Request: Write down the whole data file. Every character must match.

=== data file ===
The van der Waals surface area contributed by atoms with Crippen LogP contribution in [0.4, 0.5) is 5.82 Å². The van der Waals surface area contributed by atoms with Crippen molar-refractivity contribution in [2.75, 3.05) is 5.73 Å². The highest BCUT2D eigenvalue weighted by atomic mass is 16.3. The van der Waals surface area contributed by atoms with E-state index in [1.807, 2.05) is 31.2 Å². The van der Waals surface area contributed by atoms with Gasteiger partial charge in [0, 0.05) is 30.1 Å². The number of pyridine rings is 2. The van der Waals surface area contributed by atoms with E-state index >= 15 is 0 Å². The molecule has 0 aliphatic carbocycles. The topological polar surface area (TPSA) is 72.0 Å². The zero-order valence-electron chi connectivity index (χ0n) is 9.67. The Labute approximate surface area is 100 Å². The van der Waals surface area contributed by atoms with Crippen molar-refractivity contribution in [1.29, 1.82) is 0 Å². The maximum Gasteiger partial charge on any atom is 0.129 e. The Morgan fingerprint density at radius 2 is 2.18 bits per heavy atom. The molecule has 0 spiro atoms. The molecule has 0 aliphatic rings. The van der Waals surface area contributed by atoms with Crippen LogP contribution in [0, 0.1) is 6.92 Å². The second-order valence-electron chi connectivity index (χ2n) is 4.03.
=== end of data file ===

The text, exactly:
The van der Waals surface area contributed by atoms with Crippen LogP contribution in [0.4, 0.5) is 5.82 Å². The van der Waals surface area contributed by atoms with Crippen molar-refractivity contribution in [2.75, 3.05) is 5.73 Å². The highest BCUT2D eigenvalue weighted by atomic mass is 16.3. The van der Waals surface area contributed by atoms with E-state index in [1.807, 2.05) is 31.2 Å². The van der Waals surface area contributed by atoms with Gasteiger partial charge in [0, 0.05) is 30.1 Å². The number of pyridine rings is 2. The van der Waals surface area contributed by atoms with E-state index >= 15 is 0 Å². The molecule has 0 aliphatic carbocycles. The topological polar surface area (TPSA) is 72.0 Å². The zero-order valence-electron chi connectivity index (χ0n) is 9.67. The Labute approximate surface area is 100 Å². The van der Waals surface area contributed by atoms with Crippen molar-refractivity contribution in [1.29, 1.82) is 0 Å². The maximum Gasteiger partial charge on any atom is 0.129 e. The Morgan fingerprint density at radius 2 is 2.18 bits per heavy atom. The molecule has 0 spiro atoms. The molecule has 0 aliphatic rings. The van der Waals surface area contributed by atoms with Crippen LogP contribution in [0, 0.1) is 6.92 Å². The second-order valence-electron chi connectivity index (χ2n) is 4.03.